Recently, one of my girlfriends had liposuction and came in showing off her new flat tummy and thin thighs. I have to admit, she looked marvelous and I was more than just a little jealous! Even though they had only removed a few pounds of fat, she looked as if she’d lost at least 20 pounds and was absolutely glowing.
Since I need to lose a little weight myself (Okay, more than just a little), I found myself considering whether or not liposuction might be right for me. After all, in this age of instant gratification, I could use a little “instant” health myself. Could liposuction possibly be a quick fix solution not only for my problem buttoning my favorite jeans but for that pesky high cholesterol and weight problem that has plagued my adult life and left me with more heart disease risk than I like to readily admit to? If so, then the thought of a quick solution to these problems and a healthier heart was intriguing to say the least! No more diet and exercise -– now we’re talking my language!
Unfortunately, the solution to a healthy heart isn’t quite as simple as liposuction alone. While liposuction will definitely improve your looks, put you into those skinny jeans again, and make you look pounds thinner, the fat lost during liposuction does not improve your overall heart health. How can this be? This seems counterintuitive. After all, isn’t weight one of the risk factors for heart disease? Doesn’t it make sense that losing weight would improve our heart health regardless of whether the weight loss came from diet and exercise or liposuction?
Not all fat is created equal. One of the problems with liposuction and heart health is that liposuction targets subcutaneous fat or the outer-top surface layer of fat. (Personally, I call this layer of fat the layer that makes me look like the Stay-Puff-Marshmallow-Girl!) Unfortunately, subcutaneous fat isn’t the fat that hurts our heart health. The real killer is visceral fat. Visceral fat is deeply buried underneath subcutaneous fat and settles around our organs. If you are post-menopausal, then you probably know visceral fat very well since it’s the main culprit behind the unwelcome companion of menopause belly fat. It’s also the type of fat that not only hurts your heart health but contributes to other health problems such as high blood pressure, diabetes and certain cancers (colorectal and breast). There is no quick fix -– no instant health –- when it comes to this type of fat. We have to get rid of visceral fat the old-fashioned way with diet and exercise. (Could someone please tell me why health ALWAYS involved sweat?)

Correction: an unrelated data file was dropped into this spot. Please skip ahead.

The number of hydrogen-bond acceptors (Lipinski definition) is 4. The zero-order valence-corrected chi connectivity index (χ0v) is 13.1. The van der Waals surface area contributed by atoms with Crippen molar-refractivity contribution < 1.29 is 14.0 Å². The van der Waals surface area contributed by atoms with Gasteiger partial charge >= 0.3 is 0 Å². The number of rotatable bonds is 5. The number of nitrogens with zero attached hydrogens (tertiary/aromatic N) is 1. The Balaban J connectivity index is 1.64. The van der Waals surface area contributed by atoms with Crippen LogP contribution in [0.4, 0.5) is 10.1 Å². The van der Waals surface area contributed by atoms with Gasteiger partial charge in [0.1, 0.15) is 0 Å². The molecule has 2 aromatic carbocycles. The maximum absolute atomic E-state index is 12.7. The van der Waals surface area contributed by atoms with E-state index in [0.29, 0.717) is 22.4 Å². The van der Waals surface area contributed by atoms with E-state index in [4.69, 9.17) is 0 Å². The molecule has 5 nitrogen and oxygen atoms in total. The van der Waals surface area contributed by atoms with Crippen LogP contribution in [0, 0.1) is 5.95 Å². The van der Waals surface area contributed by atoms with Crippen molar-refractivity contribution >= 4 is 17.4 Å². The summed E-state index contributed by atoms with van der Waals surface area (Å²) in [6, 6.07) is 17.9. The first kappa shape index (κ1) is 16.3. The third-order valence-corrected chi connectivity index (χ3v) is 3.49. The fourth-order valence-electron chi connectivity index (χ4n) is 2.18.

Despite our mental conditioning to the contrary, fat isn’t necessarily a bad thing. In fact, we need fat cells (adipocytes). The adipose tissue acts just like one of those expanding wallets or purses that can hold just about everything but the kitchen sink. They have an amazing ability to expand -– and expand –- and expand –- and store all those extra calories that we aren’t expending. By acting as a storage facility for the extra calories that we take in, the adipose tissue actually protects our other organs, like the heart and liver from damage. As with all expanding wallets, you can only put so much in them before they’re full and just can’t expand anymore. As the adipose tissue loses their ability to expand, we are left with really “fat” (forgive the pun) fat cells which are unable to absorb any more calories and provide protective benefits to the other tissues and organs. When this happens, you begin to see a rise in heart disease, obesity, and other health related issues such as diabetes.
When the right kind of fat is removed or reduced, our levels of C-reactive protein in our blood is reduced. C-reactive protein is an indicator of the amount of risk that we have for heart disease. Researchers found that diet and exercise, along with gastric bypass surgery (because it reduces the amount of calories you intake), reduces the presence of C-reactive protein. Persons who had liposuction have no reduction in the levels of C-reactive protein in their blood. The only way to reduce the size of these supersized fat cells is to exercise (expend those calories) or limit the amount calories that you intake. Liposuction removes fat cells but does nothing to reduce the size of the supersized fat cells or to make them any healthier.
Will liposuction make you look better -– thinner –- healthier? Absolutely! Is it a quick fix to heart disease? Unfortunately, the answer that question is no. If your goal is a healthier heart, then while liposuction may make your waist thinner, it won’t get rid of visceral fat or reduce the size of the underlying fat cells. For a healthier heart, it looks like diet and exercise is still a winner.
How to Get Rid of Menopause Belly Fat, https://www.empowher.com/news/herarticle/2009/05/07/how-get-rid-menopause-belly-fat?page=0,0
Liposuction weight loss may not help heart, United Press International, UPI.com, 05 Jan 2009, http://www.upi.com/Health_News/2009/01/05/Liposuction-weight-loss-may-not-help-heart/UPI-20681231134549/
Peter Janiszewski, PhD, Liposuction does not make you healthy, Obesity Panacea, 15 May 2009, http://www.obesitypanacea.com/2009/05/liposuction-does-not-make-you-healthy.html
Effects of Liposuction on LDL Cholesterol, http://www.livestrong.com/article/32618-effects-liposuction-ldl-cholesterol/
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